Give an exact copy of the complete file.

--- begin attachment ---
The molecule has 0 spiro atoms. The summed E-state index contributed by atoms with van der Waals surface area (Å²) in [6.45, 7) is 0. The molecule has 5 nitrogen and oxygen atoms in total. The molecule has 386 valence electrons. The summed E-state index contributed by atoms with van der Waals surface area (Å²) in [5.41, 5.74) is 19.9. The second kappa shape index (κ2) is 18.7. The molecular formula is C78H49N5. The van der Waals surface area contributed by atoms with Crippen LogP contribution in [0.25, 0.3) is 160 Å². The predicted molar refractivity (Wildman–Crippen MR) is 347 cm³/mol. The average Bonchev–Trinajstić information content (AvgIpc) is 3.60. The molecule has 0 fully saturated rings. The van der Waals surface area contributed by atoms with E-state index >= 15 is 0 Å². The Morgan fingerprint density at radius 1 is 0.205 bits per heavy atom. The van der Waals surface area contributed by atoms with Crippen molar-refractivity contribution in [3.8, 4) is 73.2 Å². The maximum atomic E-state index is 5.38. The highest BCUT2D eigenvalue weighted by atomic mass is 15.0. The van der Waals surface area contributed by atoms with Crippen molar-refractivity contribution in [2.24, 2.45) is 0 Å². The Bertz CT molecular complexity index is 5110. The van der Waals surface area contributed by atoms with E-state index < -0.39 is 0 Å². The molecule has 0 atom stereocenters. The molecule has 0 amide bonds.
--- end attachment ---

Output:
The molecule has 0 spiro atoms. The summed E-state index contributed by atoms with van der Waals surface area (Å²) in [6.45, 7) is 0. The molecule has 5 nitrogen and oxygen atoms in total. The molecule has 386 valence electrons. The summed E-state index contributed by atoms with van der Waals surface area (Å²) in [5.41, 5.74) is 19.9. The second kappa shape index (κ2) is 18.7. The molecular formula is C78H49N5. The van der Waals surface area contributed by atoms with Crippen LogP contribution in [0.25, 0.3) is 160 Å². The predicted molar refractivity (Wildman–Crippen MR) is 347 cm³/mol. The average Bonchev–Trinajstić information content (AvgIpc) is 3.60. The molecule has 0 fully saturated rings. The van der Waals surface area contributed by atoms with E-state index >= 15 is 0 Å². The Morgan fingerprint density at radius 1 is 0.205 bits per heavy atom. The van der Waals surface area contributed by atoms with Crippen molar-refractivity contribution in [3.8, 4) is 73.2 Å². The maximum atomic E-state index is 5.38. The highest BCUT2D eigenvalue weighted by atomic mass is 15.0. The van der Waals surface area contributed by atoms with Crippen molar-refractivity contribution in [2.24, 2.45) is 0 Å². The Bertz CT molecular complexity index is 5110. The van der Waals surface area contributed by atoms with E-state index < -0.39 is 0 Å². The molecule has 0 atom stereocenters. The molecule has 0 amide bonds.